Mary-Rose's home during her pregnancy was the St Joseph's Receiving Home at 101 Grattan Street, conveniently near the Royal Women's Hospital, and run by the Sisters of St Joseph. The Receiving Home was first established in Barkly Street, Carlton, in 1902 by Margaret Goldspink, a well known charity and welfare worker. Within a few years, the home moved to the larger premises in Grattan Street, an opulent two-storey house designed by W.S. Law and built for Louisa Langley in 1890. Mrs Langley, who also owned the adjacent aerated waters factory, was declared insolvent in 1905, forcing the sale of the house and factory site to pay her creditors. The Catholic Church purchased the property, measuring 56 feet by 132 feet, for £2,000 in late 1905 and Archbishop Carr invited the Sisters of St Joseph to take over management of the Receiving Home in 1906. During World War 1 the building was extended, at a cost of £4,000 (twice the original purchase price), with a new wing and chapel that was officially opened by Coadjuter-Archbishop Daniel Mannix in February 1915. The land on the eastern side, towards Lygon Street, was later acquired and the houses of Grattan Terrace (nos. 81 to 99) were demolished in 1960 to make way for a new accommodation wing. 2,3,4,5,6,7,8
For nearly 80 years, St Joseph's Receiving Home offered shelter to thousands of pregnant women and also provided short term residential care to children considered by the courts to be neglected or "at risk". The supporting mother's benefit was introduced by the Whitlam Government in 1973, when it was acknowledged that single mothers needed support, not condemnation, to keep their babies. Rates of adoption, which was once seen as a convenient solution to a social problem, have dropped off dramatically since the 1970s, while the birth rate of ex-nuptual babies has risen steadily during the same period. These babies are now more likely to be born and raised in the community than in institutions. The Receiving Home closed in 1985, when it was merged with St Joseph's Babies Home to form the new St Joseph's Babies' & Family Service in Glenroy. The 1960s accommodation wing was demolished in the 1990s and redeveloped as a retail and residential complex. The Royal Women's Hospital, where many of the Receiving Home residents had their babies, relocated to new premises in Flemington Road, Parkville, in 2008. 9,10,11,12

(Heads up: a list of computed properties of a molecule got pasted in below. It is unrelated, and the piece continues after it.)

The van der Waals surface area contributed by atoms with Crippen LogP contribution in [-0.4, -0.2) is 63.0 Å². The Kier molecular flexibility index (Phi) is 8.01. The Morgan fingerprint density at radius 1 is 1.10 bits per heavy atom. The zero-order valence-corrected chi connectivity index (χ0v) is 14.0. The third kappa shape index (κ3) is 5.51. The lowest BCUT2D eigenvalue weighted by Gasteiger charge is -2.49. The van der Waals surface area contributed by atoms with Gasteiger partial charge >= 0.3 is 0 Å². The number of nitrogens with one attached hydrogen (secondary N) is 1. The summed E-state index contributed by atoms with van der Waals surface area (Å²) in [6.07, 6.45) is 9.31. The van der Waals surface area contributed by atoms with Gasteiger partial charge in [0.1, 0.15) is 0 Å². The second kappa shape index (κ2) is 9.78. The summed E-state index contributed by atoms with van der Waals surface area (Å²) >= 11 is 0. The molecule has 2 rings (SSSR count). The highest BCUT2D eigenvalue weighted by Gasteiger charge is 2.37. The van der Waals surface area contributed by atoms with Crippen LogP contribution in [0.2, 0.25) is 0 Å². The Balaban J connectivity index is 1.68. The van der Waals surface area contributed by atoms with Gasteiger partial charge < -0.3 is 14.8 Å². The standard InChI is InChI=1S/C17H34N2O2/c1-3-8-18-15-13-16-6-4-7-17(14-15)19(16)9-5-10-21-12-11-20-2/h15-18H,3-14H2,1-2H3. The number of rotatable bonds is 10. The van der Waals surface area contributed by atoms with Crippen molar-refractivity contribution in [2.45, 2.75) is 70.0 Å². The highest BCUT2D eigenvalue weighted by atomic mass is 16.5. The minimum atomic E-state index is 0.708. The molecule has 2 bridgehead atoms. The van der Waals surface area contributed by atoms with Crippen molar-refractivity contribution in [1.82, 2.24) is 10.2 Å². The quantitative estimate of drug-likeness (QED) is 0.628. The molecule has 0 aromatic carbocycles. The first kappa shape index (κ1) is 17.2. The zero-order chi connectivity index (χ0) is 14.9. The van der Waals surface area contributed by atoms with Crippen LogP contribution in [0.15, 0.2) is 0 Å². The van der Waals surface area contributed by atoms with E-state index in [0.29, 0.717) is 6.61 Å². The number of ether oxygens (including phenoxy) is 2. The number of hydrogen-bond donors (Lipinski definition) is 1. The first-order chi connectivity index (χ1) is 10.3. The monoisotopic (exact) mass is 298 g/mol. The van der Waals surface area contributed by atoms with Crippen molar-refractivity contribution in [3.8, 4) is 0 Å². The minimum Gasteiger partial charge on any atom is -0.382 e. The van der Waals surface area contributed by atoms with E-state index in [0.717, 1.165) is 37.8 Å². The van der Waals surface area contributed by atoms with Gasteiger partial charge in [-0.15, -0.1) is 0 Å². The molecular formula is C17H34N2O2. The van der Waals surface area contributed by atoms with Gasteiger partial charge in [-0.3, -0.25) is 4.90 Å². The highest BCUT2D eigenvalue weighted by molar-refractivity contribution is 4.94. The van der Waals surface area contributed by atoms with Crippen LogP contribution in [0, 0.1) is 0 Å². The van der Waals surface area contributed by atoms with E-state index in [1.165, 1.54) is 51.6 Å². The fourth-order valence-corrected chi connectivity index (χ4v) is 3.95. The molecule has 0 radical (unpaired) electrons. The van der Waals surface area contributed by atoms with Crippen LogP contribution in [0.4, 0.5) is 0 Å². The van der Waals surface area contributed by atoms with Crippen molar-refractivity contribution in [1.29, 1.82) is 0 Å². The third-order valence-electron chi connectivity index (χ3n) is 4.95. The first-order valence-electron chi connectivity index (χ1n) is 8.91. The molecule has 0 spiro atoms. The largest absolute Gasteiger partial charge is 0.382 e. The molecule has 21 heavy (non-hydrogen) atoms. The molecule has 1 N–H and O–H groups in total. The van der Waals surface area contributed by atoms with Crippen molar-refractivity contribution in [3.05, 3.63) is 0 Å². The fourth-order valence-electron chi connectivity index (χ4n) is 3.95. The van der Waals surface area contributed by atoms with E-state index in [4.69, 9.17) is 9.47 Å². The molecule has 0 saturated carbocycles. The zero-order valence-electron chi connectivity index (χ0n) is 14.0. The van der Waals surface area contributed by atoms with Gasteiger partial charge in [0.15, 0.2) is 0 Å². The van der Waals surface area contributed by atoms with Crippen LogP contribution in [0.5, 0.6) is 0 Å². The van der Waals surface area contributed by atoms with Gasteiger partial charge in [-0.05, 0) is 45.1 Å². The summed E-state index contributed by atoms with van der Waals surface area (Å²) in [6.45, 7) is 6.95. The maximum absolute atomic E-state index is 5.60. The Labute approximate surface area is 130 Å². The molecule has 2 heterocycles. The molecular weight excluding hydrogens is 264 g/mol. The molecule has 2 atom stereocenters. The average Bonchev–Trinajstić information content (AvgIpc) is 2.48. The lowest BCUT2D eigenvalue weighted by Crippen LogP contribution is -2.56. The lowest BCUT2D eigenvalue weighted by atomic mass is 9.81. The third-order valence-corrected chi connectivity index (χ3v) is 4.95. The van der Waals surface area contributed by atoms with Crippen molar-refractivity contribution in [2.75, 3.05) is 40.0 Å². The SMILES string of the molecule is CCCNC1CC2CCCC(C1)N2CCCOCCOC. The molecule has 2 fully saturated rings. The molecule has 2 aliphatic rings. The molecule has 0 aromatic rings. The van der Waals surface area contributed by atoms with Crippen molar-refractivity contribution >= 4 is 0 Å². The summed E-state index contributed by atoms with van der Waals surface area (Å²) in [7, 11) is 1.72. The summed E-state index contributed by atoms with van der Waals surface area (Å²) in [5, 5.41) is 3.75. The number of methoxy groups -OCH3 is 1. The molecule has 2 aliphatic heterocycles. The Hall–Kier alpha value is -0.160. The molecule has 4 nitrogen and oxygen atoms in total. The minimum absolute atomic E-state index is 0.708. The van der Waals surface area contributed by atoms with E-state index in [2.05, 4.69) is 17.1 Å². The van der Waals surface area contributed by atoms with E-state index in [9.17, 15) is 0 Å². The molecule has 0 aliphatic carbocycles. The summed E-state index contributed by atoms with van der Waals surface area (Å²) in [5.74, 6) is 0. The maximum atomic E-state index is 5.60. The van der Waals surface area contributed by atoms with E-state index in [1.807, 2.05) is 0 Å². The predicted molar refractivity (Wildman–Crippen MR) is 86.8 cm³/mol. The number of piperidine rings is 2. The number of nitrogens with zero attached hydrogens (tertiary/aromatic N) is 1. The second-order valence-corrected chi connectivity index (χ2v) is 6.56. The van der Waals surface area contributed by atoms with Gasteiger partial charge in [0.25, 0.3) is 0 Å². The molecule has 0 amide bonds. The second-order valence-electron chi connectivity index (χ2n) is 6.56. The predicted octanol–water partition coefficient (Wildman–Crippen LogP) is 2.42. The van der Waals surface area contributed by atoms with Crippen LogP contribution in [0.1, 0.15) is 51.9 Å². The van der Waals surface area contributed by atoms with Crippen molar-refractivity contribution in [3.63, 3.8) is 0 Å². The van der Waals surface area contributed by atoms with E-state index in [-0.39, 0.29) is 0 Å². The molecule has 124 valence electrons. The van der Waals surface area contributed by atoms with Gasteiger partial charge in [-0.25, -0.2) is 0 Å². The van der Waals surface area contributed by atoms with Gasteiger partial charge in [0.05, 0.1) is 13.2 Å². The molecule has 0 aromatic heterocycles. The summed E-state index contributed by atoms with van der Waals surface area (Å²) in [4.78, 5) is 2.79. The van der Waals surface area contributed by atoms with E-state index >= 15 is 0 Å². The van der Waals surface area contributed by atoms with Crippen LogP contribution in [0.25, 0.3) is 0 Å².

Image Source: The Advocate, 27 February 1915, p. 27
Architect A.A. Fritsch's drawing of St Joseph's Receiving Home extension, officially opened in February 1915.
The original 1890 building facade was replicated in the new wing, and a chapel was added on the western boundary.
The houses of the former Receiving Home are now numbered 103 and 105 Grattan Street, Carlton.
1 The Age Good Weekend, 22 April 2017, p. 22-24
2 Mackillop Family Services
3 Land ownership and occupancy information sourced from land title records and Melbourne City Council rate books
4 Australian Architectural Index
5 The Age, 13 May 1905, p. 12
6 The Advocate, 6 January 1906, p. 16
7 The Advocate, 27 February 1915, p. 27
8 Register of Demolitions, 1945-1975 (VPRS 17292)
9 Find & Connect : History & information about Australian orphanages, children's homes & other institutions
10 Births Australia (Australian Bureau of Statistics, 3301.0)
11 Australian Social Trends (Australian Bureau of Statistics, 4102.0)
12 Building Application Index (VPRS 11202)